TorHoerman Law Leads Actos Litigation
Since filing the first Cook County Actos case against Takeda Pharmaceutical, the attorneys at TorHoerman Law, in cooperation with other leading law firms, have been working diligetnly to coordinate the Illinois litigation against Takeda Pharmaceutical, the manufacturer of Actos, a Japanese Corporation that has its U.S. headquarters in Illinois. For updates on Actos litigation, please subscribe to our RSS feed for Actos.
On June 15, 2011 The FDA has issued a new warning of increased bladder cancer risk associated with the use of the diabetes drug Actos (pioglitazone).
This warning comes after a review of data from a five-year interim analysis of an ongoing study of Actos by the manufacturer, Takeda Pharmaceutical Co.
The results show that although there was no increased risk of bladder cancer among Actos users overall, there was an increased risk of bladder cancer amonth those who had used the drug the longest. There was also a greater risk of bladder cancer among Actos users who had been exposed to the highest cumulative dose of the drug.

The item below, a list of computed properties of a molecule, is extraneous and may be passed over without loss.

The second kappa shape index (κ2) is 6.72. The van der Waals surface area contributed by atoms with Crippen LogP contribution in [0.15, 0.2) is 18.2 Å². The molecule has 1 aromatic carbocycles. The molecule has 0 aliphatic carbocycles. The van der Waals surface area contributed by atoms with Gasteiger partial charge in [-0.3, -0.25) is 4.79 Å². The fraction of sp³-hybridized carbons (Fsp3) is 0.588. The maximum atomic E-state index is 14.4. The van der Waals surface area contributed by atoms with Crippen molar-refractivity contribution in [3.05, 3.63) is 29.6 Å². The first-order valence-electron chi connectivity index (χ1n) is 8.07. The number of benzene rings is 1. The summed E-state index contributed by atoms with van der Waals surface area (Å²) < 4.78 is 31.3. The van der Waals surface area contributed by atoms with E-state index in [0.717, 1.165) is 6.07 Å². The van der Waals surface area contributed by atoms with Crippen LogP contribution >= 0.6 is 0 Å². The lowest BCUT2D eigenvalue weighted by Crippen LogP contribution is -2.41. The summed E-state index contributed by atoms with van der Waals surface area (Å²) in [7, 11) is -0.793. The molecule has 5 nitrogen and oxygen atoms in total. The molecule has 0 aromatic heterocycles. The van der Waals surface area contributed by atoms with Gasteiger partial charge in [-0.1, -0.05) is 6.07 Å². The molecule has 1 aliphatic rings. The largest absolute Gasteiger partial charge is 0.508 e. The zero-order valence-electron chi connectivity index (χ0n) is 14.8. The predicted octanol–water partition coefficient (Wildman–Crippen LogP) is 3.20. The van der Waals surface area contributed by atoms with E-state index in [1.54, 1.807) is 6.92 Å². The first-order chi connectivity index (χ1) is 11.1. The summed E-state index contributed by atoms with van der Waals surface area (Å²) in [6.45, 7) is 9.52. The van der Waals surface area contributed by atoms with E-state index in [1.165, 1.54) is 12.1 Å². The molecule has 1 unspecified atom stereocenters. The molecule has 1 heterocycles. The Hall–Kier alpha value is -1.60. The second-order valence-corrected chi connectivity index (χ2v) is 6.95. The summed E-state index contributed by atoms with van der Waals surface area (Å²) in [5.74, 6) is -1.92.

Prior to the FDA warning - several Eurpoean Markets, France and Germany, suspended the use of Actos, citing concerns over an increased risk of patients developing bladder cancer.
Takeda's Type2 Diabetes drug, Actos, grew in popularity after use of Avandia, GlaxoSmith Kline's controversial drug was severely restricted in the US because of concerns of an increased risk of heart attack and heart failure last fall. Takeda had profits from sales of Actos in the U.S of over $3 billion in 2009 and just under $3 billion in 2010.
Actos is not the only Diabetes drug that has come under scrutiny. Avandia has been tied to an increased risk of heart problems, strokes and death. The FDA has restricted access to the use of Avandia. The FDA now requires healthcare providers and patients to enroll in the Avandia-Rosiglitazone Medicines Access Program in order to prescribe Avanadia. Further, after November 18, 2011, Avandia will no longer be available through retail pharmacies. Patients enrolled in the program will receive their medicine through the mail.